How do you dry your clothes? Do you hang them in the sun? Let them dry indoors? Or use a tumble-dryer?
In the densely populated city of Hong Kong, even space for laundry is limited. Photographer Jimmi Ho’s series, Laundry Art, showcases how locals make creative use of what little space they have. “I wanted to offer a new perspective on the practice of hanging laundry in public in this cramped city,” he explains.
None of the photos are staged or altered. Ho says that he often takes random walks without a set destination and captures what he sees along the way. “But sometimes I find places beforehand on Google Maps,” he adds. “I’ll go to a place at least two or three times to observe just how the people hang their laundry, what tools they use.”
It’s common to see locals cleverly make use of utility poles or other public property to tie up their clotheslines. “I try to combine contrasting elements into my photos,” he says. “Some of the images may appear a bit surreal, but that’s actually how Hong Kongers dry their laundry.”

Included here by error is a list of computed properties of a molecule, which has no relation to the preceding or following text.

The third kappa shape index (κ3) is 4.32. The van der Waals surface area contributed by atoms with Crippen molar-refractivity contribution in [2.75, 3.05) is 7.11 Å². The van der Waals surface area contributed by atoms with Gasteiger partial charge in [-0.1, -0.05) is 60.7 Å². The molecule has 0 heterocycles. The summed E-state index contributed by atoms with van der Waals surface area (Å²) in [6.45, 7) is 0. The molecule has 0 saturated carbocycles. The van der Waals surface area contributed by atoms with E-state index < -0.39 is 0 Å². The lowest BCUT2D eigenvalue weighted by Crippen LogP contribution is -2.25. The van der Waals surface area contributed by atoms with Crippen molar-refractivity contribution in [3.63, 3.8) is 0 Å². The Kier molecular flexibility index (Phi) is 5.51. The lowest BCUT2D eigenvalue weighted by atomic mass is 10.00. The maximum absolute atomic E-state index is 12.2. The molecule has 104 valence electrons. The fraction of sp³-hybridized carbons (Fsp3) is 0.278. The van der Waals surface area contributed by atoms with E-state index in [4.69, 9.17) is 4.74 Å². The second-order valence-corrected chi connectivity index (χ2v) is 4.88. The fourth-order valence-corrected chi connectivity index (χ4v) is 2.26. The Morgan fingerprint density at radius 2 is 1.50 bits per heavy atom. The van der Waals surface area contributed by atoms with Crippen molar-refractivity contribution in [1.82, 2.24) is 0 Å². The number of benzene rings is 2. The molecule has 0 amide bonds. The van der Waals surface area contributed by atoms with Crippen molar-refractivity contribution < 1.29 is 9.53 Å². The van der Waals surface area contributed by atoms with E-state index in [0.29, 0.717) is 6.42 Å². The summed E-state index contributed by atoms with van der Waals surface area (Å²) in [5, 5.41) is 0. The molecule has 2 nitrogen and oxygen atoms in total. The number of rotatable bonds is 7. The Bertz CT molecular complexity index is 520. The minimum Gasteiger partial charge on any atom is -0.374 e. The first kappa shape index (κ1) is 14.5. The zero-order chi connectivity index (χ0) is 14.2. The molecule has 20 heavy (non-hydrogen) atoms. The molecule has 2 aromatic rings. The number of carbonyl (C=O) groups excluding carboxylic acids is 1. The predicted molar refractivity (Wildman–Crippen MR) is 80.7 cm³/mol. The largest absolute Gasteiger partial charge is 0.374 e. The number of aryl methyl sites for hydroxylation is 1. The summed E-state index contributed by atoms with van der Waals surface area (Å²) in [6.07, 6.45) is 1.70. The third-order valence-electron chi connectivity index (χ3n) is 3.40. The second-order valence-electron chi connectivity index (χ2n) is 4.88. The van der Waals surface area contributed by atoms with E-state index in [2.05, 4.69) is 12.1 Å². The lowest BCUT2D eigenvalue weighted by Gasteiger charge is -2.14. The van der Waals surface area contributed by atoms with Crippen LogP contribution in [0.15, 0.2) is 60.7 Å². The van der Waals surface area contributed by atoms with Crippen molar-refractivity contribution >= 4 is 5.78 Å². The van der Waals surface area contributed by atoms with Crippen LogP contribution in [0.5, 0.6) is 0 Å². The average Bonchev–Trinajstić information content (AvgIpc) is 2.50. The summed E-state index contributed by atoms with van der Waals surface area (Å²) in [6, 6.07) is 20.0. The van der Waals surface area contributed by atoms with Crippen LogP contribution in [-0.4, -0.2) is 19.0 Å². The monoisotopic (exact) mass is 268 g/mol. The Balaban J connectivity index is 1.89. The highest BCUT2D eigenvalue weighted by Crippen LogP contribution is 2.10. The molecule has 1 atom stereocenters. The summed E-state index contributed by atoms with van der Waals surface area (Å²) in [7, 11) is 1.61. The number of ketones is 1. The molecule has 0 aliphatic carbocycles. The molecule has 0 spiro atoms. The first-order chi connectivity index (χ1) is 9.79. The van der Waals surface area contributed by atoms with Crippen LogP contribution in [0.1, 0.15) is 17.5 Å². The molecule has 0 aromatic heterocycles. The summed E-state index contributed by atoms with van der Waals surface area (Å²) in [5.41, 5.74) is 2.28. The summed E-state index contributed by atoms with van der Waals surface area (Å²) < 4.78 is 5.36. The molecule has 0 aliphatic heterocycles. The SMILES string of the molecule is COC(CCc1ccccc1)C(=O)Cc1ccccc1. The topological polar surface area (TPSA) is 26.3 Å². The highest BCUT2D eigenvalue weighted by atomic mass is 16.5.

One of the strangest places Ho’s seen people hang their laundry is up and down the handrails on a pedestrian walkway. “I sincerely admire the laundry skills and adaptability of Hong Kong’s residents,” he laughs.
Even though hanging laundry in the public is in a legal gray zone in Hong Kong, it’s a practice born of necessity. With a little ingenuity, locals explore and make the most of the public space around them. “Personal space has become more and more unaffordable, so any space that can be used is a precious commodity,” Ho says. “In a way, the laundry is inadvertently adding a sense of vitality to these public spaces.”
而最让 Jimmi 觉得“匪夷所思”的晾衣地点，他说是“盖住整个楼梯和扶手”的那处。“我真的很钦佩香港居民的晾衣技巧和他们的对空间合理利用的能力。”Jimmi 说。虽然在香港，把衣服晾到公共场所仍然是法律未经许可的灰色地带，但港城市民们是如此自发地回应了他们自己的需求，他们挖掘、创造和利用属于他们的公共空间。“当私人空间被压缩到极限，任何能用得到的空间都显得弥足珍贵。而晾衣服却无意中为公共地区增添了活力。”